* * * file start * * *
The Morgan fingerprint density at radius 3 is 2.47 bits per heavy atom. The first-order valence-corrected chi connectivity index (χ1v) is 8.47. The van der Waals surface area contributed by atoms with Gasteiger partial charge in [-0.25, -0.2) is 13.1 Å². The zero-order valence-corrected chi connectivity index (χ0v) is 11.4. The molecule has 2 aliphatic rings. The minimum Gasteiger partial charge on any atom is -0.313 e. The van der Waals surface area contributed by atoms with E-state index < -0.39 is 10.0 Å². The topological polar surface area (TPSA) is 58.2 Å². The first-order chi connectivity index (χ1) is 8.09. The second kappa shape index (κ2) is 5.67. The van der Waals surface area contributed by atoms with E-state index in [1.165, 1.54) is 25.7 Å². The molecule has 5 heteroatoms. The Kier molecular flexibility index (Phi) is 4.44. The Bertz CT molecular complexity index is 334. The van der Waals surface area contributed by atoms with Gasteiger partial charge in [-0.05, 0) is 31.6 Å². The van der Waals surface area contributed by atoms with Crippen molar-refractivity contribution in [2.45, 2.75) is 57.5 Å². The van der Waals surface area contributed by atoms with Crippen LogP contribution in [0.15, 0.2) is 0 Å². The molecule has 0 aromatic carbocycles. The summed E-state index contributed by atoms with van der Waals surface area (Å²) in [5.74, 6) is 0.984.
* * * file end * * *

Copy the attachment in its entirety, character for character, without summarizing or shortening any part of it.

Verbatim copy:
The Morgan fingerprint density at radius 3 is 2.47 bits per heavy atom. The first-order valence-corrected chi connectivity index (χ1v) is 8.47. The van der Waals surface area contributed by atoms with Gasteiger partial charge in [-0.25, -0.2) is 13.1 Å². The zero-order valence-corrected chi connectivity index (χ0v) is 11.4. The molecule has 2 aliphatic rings. The minimum Gasteiger partial charge on any atom is -0.313 e. The van der Waals surface area contributed by atoms with E-state index < -0.39 is 10.0 Å². The topological polar surface area (TPSA) is 58.2 Å². The first-order chi connectivity index (χ1) is 8.09. The second kappa shape index (κ2) is 5.67. The van der Waals surface area contributed by atoms with E-state index in [1.165, 1.54) is 25.7 Å². The molecule has 5 heteroatoms. The Kier molecular flexibility index (Phi) is 4.44. The Bertz CT molecular complexity index is 334. The van der Waals surface area contributed by atoms with Gasteiger partial charge in [-0.05, 0) is 31.6 Å². The van der Waals surface area contributed by atoms with Crippen molar-refractivity contribution in [2.45, 2.75) is 57.5 Å². The van der Waals surface area contributed by atoms with Crippen LogP contribution in [0.15, 0.2) is 0 Å². The molecule has 0 aromatic carbocycles. The summed E-state index contributed by atoms with van der Waals surface area (Å²) in [5.74, 6) is 0.984.